Scandinavia and the World

Comments #9842657:


Old habits die hard 13 9, 1:08am

@nroejb Reading the Lundehund page on wikipedia in a couple of different languages, I pieced together that it had already gone extent from everywhere except one village by 1900, which IMO implies it was already somewhat inbred by then. Then it "was nearly extinct around WWII" with "only a few individuals remaining" (due to a disease affecting all dogs in the area), but I didn't spot a precise number for that. And then in 1963, the disease struck again, with *only 6 dogs surviving, 5 of them from the same mother*. So at least that bottleneck was worse than the post-WWII 8 the Leonbergers had, if not also worse than the previous one, because nearly all of them were already so closely related. Besides 5 of them being half-siblings, I assume at least some of those were full siblings, which would mean the whole population all descended from fewer than 6 individuals if you look at the parents of the 5. Admittedly it may only have been that bad once, not twice as for the Leonbergers, but again, the Lundehunds had already had two successively tighter bottlenecks prior to 1963 as well.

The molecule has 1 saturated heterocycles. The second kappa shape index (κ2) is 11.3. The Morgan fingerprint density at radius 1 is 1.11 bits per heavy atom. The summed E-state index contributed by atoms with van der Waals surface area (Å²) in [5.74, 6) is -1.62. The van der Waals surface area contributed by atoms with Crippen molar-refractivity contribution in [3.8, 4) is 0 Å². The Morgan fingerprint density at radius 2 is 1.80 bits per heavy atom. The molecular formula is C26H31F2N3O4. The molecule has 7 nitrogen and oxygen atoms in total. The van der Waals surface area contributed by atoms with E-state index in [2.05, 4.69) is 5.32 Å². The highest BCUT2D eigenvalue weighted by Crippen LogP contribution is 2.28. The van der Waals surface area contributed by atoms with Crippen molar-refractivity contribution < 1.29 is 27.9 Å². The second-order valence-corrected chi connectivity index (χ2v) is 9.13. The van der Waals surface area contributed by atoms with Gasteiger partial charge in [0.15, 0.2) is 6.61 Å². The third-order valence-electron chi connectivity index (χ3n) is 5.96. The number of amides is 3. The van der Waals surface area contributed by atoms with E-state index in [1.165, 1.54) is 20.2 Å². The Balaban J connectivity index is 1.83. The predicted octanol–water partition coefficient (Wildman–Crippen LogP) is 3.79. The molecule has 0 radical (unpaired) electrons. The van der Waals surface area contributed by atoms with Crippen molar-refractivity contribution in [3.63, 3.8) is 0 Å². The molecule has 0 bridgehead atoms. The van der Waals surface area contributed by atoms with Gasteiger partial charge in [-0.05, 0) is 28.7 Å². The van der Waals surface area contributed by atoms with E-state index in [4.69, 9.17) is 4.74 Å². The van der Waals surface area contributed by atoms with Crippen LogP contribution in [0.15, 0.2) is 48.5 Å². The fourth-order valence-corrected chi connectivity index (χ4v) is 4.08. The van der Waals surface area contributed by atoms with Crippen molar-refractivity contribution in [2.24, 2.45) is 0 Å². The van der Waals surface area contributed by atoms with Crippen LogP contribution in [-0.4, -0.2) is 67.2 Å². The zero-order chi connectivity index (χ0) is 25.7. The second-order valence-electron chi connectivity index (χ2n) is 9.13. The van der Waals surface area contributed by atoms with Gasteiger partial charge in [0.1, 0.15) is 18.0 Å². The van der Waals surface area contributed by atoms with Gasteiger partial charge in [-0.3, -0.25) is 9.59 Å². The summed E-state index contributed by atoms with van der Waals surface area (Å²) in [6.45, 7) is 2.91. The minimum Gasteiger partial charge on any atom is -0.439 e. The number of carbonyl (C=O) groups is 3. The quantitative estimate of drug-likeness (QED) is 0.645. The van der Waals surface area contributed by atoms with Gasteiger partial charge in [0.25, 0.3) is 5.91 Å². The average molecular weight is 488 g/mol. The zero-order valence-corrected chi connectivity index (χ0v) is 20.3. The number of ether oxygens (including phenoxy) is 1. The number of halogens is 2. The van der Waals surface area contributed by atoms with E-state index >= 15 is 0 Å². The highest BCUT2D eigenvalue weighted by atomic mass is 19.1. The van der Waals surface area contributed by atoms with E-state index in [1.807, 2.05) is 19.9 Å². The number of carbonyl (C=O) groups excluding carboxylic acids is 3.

P.S. You kind of missed the fact that the 50 was at the start of WWII, not the actual bottleneck caused by WWII.







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